You’ll be with me, like a handprint on my heart.

And now whatever way our stories end

You know you have re-written mine by being my friend.”

            Listening to two of my best friends sing the above words nearly reduced me to tears. Every year, Montgomery Scholars hosts a brunch to welcome the incoming class of scholars. This weekend at the annual brunch, my friends sang For Good, a duet from the musical Wicked. The song perfectly encapsulates mine and my friends’ feelings of gratitude and love for each other and MC. It also serves as a poignant reminder that too soon we’ll be splitting off in twenty-four different directions.  

            With excitement, I discovered that my friends will be transferring to colleges prestigious as Mount Holyoke, University of North Carolina Chapel Hill and University of Maryland College Park. As I myself prepare to become a Saint Mary’s Seahawk (I have a sweatshirt now and everything) I am flooded with the excitement of going someplace new where I will meet new people and be immersed in a unique learning experience.

            By the same token, I have become increasingly aware that my undergraduate experience is halfway done. Sometimes I wish I could freeze the moments when I watched shooting stars in Harpers Ferry, when I expanded my horizons in Core, when I first saw the Library of Congress, and when I basked in a Paris sunset with my friends and picnicked in the shadow of the Eifel Tower.

            I am certain it is not goodbye forever. Even if I never meet these people again, they will always be with me; they are all a part of me, just as the moments I have had with them are forever a part of me. Yet, I know things will never be the same. We will part ways, meet new people, and in some ways, become new people. These two years at MC have been an incredible gift, packed with a lifetime worth of memories. That single moment in which all of our paths converged at MC shines in my heart like the North Star over open seas.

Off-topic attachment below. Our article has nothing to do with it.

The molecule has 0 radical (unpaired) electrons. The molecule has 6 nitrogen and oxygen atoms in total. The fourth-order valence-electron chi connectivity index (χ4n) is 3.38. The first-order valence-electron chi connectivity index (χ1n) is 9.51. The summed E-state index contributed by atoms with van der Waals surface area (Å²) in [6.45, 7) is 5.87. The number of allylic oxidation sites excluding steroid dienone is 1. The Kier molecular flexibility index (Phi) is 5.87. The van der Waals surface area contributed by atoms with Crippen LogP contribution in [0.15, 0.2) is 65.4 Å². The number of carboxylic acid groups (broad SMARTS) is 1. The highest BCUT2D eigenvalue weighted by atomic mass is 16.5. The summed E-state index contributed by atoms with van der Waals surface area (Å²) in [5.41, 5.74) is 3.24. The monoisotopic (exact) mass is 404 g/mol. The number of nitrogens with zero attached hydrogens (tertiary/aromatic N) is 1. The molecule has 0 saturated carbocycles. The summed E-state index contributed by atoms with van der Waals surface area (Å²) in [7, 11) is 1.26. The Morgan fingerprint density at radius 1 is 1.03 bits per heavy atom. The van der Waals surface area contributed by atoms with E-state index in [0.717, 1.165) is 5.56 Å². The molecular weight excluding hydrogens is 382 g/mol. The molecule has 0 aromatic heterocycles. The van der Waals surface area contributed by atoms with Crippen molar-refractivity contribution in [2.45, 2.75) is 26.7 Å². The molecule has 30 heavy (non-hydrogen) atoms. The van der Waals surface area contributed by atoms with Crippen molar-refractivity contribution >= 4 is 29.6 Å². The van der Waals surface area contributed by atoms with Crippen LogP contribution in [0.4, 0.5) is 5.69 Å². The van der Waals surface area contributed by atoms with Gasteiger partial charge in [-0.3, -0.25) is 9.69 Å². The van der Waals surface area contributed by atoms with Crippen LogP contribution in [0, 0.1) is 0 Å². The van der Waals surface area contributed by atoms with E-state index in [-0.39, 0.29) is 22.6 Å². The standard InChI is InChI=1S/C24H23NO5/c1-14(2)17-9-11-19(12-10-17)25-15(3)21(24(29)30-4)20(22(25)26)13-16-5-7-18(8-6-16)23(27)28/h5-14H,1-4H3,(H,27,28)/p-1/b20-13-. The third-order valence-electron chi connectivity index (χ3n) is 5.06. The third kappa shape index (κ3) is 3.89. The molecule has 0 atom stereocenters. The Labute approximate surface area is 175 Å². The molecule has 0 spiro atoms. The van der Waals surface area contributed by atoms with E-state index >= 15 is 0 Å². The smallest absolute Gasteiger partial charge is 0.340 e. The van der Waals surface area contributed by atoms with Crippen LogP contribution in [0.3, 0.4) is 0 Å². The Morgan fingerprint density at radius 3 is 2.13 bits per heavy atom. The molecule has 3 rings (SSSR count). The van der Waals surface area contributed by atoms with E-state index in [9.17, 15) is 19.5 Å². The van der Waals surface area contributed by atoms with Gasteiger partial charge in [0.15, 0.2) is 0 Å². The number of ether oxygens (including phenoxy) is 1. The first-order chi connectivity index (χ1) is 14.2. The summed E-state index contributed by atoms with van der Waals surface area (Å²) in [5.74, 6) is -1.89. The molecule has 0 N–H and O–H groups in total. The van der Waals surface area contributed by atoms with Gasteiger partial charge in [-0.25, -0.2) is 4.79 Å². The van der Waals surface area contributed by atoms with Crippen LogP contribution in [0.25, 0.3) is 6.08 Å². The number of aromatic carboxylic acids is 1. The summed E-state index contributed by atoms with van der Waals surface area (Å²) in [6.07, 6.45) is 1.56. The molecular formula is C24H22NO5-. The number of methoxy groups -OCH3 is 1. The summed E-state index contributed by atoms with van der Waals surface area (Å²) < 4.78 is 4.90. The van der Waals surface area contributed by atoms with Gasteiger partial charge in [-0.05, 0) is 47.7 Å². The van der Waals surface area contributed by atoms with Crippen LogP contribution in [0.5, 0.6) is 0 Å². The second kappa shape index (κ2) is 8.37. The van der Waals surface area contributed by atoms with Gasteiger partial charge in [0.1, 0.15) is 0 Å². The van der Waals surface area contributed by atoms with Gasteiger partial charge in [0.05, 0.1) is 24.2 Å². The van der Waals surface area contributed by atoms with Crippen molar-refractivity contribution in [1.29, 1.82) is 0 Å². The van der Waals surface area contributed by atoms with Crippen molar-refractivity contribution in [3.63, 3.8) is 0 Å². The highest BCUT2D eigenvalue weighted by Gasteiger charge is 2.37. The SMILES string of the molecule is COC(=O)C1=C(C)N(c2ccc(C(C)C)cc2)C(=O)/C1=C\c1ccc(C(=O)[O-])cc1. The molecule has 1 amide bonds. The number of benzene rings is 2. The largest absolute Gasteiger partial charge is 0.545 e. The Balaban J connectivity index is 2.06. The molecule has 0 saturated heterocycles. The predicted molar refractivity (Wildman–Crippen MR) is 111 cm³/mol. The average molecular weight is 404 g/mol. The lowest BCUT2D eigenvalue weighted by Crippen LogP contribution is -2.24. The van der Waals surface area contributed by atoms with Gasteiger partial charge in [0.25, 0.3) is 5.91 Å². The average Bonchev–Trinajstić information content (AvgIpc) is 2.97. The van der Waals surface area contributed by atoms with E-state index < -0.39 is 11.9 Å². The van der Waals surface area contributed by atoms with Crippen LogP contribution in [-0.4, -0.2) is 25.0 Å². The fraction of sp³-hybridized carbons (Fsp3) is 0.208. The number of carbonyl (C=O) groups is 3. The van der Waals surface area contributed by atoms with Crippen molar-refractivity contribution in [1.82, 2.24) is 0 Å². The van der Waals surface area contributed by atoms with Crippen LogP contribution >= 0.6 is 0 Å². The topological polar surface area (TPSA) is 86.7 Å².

May it guide me if ever I lose the way. 

A Remarkable Week

(Shaswat Koirala) Permanent link

Hello everyone,

I am back on your computer screen, but this time I am not quite excited because I only have two blogs left for this semester.However, I had a great week full of remarkable incidents. I want to share some of them with you.

AAAAA on Chemistry: I got my 5th test grade back on Monday, and it was an "A" too. This means I've A's in all 5 of my exams that I've had so far. Anyone with 6 A's doesn't have to take the final. So, I've got one more exam left. If I get an A on the 6th test, I will be exempt from taking the cumulative final.This is going to be tough, but I will try my best. 

Volunteer experience: As part of Student Service Learning, I served 20 hours in the physiotherapy department at Asbury Methodist Village. It has been a wonderful experience so far, and I continually desire to go back and complete at least 100 hours by the end of the summer.

Writing a letter of Support: Earlier this week, one of the department chairs emailed me requesting to write a letter of support for a professor as she is competing for "Faculty Outstanding Service Award." It's a great privilege to have been asked to write a few words in honor of my professor. I am looking forward to it. 

Germantown Campus Annual Honors Awards Convocation: Yesterday, I received a letter from the office of Vice-President that I and several other students will be recognized for academic excellence at the Germantown Campus Annual Honors Awards Convocation on Friday, May 04, 2012. This made my weekend. Congratulations to all of you hard workers!

These were the 4 big things that happened last week. 

Leaving you with a friendly reminder: The fall registration begins on Monday, April 23, 2012. Click here for some registration tips I shared last semester.

Take care, and see you guys next week ! 

"We should consider every day lost on which we have not danced at least once. And we should call every truth false which was not accompanied by at least one laugh." - Friedrich Nietzsche

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The End is Near.